Disable Thumbnail Generation in WordPress

Hi Ashley!

When I upload new images for review posts and such, WordPress creates a thumbnail media file for that image. I was just wondering if that’s necessary or if there is a way that I can turn that off.


Laura Ashlee

Hi Laura!

Just a little background information for everyone: every time you upload a new image, WordPress uploads 3 copies of that same image in different sizes (thumbnail, medium, and large). These sizes are configurable in your settings panel.

WordPress thumbnails can be great, but not everyone needs or uses them. Every additional image takes up disk space, and some web hosts have a limit on the amount of disk space you’re allocated. So for some people, turning off this automatic thumbnail generation can be really useful!

To do this, go into Settings » Media and set all the values to 0. Like this:

WordPress Media Settings

If you only want to disable one or two, then only put the values as 0 for the size(s) you want to disable.

This will stop the generation of the WordPress thumbnails!

Note: you may have a plugin or theme installed that has custom thumbnail sizes. Those are not listed in the media options panel so they will continue to generate extra thumbnails. For example, the Ultimate Book Blogger Plugin has an extra thumbnail size for the “about the author” images so that those can be resized and cropped. 🙂

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    1. There are quite a few. 🙂 I personally think that most of the benefits really shine if you can code your own theme. But even if you can’t, there are still some benefits. Although many of them are theme related.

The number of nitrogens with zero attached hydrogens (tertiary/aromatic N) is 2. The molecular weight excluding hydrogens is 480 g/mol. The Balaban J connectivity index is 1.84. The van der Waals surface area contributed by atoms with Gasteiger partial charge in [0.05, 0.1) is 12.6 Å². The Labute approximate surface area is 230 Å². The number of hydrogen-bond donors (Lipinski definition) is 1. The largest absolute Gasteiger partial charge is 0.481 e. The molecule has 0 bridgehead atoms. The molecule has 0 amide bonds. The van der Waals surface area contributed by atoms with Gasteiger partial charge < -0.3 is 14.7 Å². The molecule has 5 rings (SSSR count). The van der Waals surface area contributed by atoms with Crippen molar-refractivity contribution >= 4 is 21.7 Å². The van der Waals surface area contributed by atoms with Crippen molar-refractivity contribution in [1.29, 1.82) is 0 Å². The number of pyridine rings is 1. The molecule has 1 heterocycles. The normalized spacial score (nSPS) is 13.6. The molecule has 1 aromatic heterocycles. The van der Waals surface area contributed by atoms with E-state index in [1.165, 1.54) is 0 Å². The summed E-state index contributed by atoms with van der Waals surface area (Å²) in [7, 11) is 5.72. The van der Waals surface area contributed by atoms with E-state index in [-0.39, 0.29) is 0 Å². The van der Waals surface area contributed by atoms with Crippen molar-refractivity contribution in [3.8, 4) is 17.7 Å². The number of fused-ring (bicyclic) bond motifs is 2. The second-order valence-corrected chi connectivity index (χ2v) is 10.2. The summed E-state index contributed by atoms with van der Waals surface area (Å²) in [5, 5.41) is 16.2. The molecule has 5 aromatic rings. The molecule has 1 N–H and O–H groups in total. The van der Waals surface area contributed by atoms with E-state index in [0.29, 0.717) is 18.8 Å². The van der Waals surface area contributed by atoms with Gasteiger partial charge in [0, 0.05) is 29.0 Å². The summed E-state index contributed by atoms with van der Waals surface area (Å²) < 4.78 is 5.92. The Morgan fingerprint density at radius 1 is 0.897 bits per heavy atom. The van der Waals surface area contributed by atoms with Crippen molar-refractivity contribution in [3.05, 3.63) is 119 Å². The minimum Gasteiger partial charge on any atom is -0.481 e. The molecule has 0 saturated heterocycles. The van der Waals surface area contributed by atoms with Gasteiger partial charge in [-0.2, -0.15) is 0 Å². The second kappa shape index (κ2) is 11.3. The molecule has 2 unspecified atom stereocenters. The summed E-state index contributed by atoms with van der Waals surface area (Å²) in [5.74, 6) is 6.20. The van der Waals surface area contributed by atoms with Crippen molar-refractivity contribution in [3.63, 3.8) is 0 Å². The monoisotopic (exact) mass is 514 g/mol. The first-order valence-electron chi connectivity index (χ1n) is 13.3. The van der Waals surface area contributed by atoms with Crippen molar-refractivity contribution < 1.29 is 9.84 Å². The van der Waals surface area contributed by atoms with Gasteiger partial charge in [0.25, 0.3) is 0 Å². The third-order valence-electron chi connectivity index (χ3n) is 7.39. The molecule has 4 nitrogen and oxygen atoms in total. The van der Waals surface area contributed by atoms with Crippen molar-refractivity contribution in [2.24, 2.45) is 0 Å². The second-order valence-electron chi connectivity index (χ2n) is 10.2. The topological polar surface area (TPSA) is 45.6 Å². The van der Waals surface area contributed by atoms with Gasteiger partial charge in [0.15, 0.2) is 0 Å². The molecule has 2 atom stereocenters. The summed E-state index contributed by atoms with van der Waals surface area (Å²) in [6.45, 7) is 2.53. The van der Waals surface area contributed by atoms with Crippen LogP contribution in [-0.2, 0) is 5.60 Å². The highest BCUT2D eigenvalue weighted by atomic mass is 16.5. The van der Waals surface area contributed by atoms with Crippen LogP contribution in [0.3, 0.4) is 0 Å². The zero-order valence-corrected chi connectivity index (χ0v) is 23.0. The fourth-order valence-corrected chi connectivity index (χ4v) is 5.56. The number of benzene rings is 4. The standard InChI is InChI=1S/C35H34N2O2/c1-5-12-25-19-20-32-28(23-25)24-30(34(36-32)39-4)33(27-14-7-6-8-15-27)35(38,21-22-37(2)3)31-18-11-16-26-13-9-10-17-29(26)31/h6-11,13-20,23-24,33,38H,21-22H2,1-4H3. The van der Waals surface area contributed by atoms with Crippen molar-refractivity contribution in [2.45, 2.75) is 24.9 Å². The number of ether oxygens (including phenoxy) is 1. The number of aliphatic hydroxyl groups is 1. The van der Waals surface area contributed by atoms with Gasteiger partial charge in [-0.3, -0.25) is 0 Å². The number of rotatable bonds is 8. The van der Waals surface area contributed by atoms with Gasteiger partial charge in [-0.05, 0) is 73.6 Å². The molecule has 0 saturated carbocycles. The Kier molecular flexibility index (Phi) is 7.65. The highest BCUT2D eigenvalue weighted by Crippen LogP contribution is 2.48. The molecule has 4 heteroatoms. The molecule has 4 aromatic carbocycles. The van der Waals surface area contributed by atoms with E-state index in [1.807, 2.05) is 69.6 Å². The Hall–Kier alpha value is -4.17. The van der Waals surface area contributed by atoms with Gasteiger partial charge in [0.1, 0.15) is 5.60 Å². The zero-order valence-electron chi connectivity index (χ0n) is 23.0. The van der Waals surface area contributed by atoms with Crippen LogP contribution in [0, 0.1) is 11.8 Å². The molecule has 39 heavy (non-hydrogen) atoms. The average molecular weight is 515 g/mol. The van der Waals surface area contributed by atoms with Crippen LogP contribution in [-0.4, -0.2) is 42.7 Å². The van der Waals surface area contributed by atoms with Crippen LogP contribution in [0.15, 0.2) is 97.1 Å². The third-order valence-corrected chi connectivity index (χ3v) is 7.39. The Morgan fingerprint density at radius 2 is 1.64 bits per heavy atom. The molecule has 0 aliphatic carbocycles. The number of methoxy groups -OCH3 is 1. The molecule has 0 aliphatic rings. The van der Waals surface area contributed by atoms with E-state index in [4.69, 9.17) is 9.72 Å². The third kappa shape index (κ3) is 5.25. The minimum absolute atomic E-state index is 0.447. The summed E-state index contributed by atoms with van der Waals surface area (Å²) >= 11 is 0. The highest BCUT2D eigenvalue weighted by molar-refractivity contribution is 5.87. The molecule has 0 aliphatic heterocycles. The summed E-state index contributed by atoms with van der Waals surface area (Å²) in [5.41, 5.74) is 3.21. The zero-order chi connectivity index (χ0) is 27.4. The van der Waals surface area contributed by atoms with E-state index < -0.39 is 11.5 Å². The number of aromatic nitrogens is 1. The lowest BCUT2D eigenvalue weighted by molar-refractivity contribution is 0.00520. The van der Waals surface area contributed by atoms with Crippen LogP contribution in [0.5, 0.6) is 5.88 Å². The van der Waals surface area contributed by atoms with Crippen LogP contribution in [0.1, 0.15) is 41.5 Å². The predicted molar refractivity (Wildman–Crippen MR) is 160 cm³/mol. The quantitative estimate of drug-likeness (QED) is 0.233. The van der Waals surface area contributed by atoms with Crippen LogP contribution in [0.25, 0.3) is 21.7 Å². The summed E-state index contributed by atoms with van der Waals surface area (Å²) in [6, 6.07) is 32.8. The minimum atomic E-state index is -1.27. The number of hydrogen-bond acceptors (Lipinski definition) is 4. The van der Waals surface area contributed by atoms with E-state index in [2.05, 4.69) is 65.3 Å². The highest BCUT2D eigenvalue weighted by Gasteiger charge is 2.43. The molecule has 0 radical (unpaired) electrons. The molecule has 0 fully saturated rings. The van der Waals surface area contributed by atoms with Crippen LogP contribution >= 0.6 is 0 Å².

For example.

      On my homepage, I show an excerpt of the post with a 300×175 thumbnail. I set the featured image, it shows up on the individual post page as the full size, but then on the homepage it uses the “Thumbnail” size (which I have set to 300×175). So the image is automatically cropped and resized for me. This saves me from having to manually crop and resize it myself.

      Another benefit is just in a normal post. Let’s say you’re doing a cover reveal and the author sent you a MASSIVE copy of the cover.. like 1500×2300 pixels. That’s HUGE! There are many reasons why you don’t want to just plop that in your blog:

      * A huge image may stretch your layout if it’s not coded well
      * If your layout is coded well, it will automatically shrink the image down.. which makes it pointless to upload such a large one in the first place.
      * The larger the image, the longer the page will take to load.
      * Your email subscribers won’t want a MASSIVE image in their email.

      But, since it’s a cover, some people do like seeing huge images. So, thumbnails would come in handy here!

      When you upload the image to your post, you could tell WordPress to use the “Large” option (and have that set to like 600 pixels wide). Then you could tell WordPress to LINK to the full size. That way, you’re not showing a massive cover directly in your post, but people can click on it to be taken to the full version if they choose to.

      This is probably more commonly used on picture-intensive blogs (like photography blogs), but it could still come in handy!

      But ultimately it depends on your theme and your blogging style. Some people just never find themselves needing different image sizes. Others use them in their blog layout (like mine) or like being able to have WordPress automatically crop/resize images for them.

        1. If you’re not currently using them, then you probably don’t need them.

          But the good thing is that you can always turn them back on if you decide you do need them! It’s not a permanent change. 🙂

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